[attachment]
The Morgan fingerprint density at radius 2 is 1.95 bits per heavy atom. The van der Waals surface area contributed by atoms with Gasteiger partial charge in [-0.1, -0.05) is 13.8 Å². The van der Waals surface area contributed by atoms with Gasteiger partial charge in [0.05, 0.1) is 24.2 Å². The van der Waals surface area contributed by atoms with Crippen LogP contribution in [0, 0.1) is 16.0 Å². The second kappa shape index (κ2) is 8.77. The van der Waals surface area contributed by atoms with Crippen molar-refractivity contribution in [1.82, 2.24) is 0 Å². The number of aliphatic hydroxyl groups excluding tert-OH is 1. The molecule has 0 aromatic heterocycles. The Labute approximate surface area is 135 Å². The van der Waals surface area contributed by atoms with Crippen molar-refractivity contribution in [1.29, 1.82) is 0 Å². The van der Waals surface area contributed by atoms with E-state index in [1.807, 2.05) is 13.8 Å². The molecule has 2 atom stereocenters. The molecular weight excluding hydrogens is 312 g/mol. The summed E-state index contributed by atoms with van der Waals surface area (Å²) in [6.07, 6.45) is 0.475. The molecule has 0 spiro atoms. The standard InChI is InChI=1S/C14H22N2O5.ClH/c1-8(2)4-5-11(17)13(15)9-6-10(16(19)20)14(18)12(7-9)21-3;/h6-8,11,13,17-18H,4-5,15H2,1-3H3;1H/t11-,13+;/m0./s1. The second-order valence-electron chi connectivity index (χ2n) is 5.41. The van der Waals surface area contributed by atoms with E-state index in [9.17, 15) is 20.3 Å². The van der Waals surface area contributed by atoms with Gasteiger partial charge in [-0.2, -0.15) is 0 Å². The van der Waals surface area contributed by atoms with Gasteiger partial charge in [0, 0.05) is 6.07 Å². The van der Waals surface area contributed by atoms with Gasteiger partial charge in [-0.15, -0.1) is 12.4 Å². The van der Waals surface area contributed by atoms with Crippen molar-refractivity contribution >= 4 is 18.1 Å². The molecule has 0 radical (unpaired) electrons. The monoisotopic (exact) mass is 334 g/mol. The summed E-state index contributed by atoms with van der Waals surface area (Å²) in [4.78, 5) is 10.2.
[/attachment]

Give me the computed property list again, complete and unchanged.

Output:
The Morgan fingerprint density at radius 2 is 1.95 bits per heavy atom. The van der Waals surface area contributed by atoms with Gasteiger partial charge in [-0.1, -0.05) is 13.8 Å². The van der Waals surface area contributed by atoms with Gasteiger partial charge in [0.05, 0.1) is 24.2 Å². The van der Waals surface area contributed by atoms with Crippen LogP contribution in [0, 0.1) is 16.0 Å². The second kappa shape index (κ2) is 8.77. The van der Waals surface area contributed by atoms with Crippen molar-refractivity contribution in [1.82, 2.24) is 0 Å². The number of aliphatic hydroxyl groups excluding tert-OH is 1. The molecule has 0 aromatic heterocycles. The Labute approximate surface area is 135 Å². The van der Waals surface area contributed by atoms with Crippen molar-refractivity contribution in [1.29, 1.82) is 0 Å². The van der Waals surface area contributed by atoms with E-state index in [1.807, 2.05) is 13.8 Å². The molecule has 2 atom stereocenters. The molecular weight excluding hydrogens is 312 g/mol. The summed E-state index contributed by atoms with van der Waals surface area (Å²) in [6.07, 6.45) is 0.475. The molecule has 0 spiro atoms. The standard InChI is InChI=1S/C14H22N2O5.ClH/c1-8(2)4-5-11(17)13(15)9-6-10(16(19)20)14(18)12(7-9)21-3;/h6-8,11,13,17-18H,4-5,15H2,1-3H3;1H/t11-,13+;/m0./s1. The second-order valence-electron chi connectivity index (χ2n) is 5.41. The van der Waals surface area contributed by atoms with E-state index in [9.17, 15) is 20.3 Å². The van der Waals surface area contributed by atoms with Gasteiger partial charge in [-0.2, -0.15) is 0 Å². The van der Waals surface area contributed by atoms with Gasteiger partial charge in [0, 0.05) is 6.07 Å². The van der Waals surface area contributed by atoms with Gasteiger partial charge in [-0.15, -0.1) is 12.4 Å². The van der Waals surface area contributed by atoms with Crippen molar-refractivity contribution >= 4 is 18.1 Å². The molecule has 0 radical (unpaired) electrons. The monoisotopic (exact) mass is 334 g/mol. The summed E-state index contributed by atoms with van der Waals surface area (Å²) in [4.78, 5) is 10.2.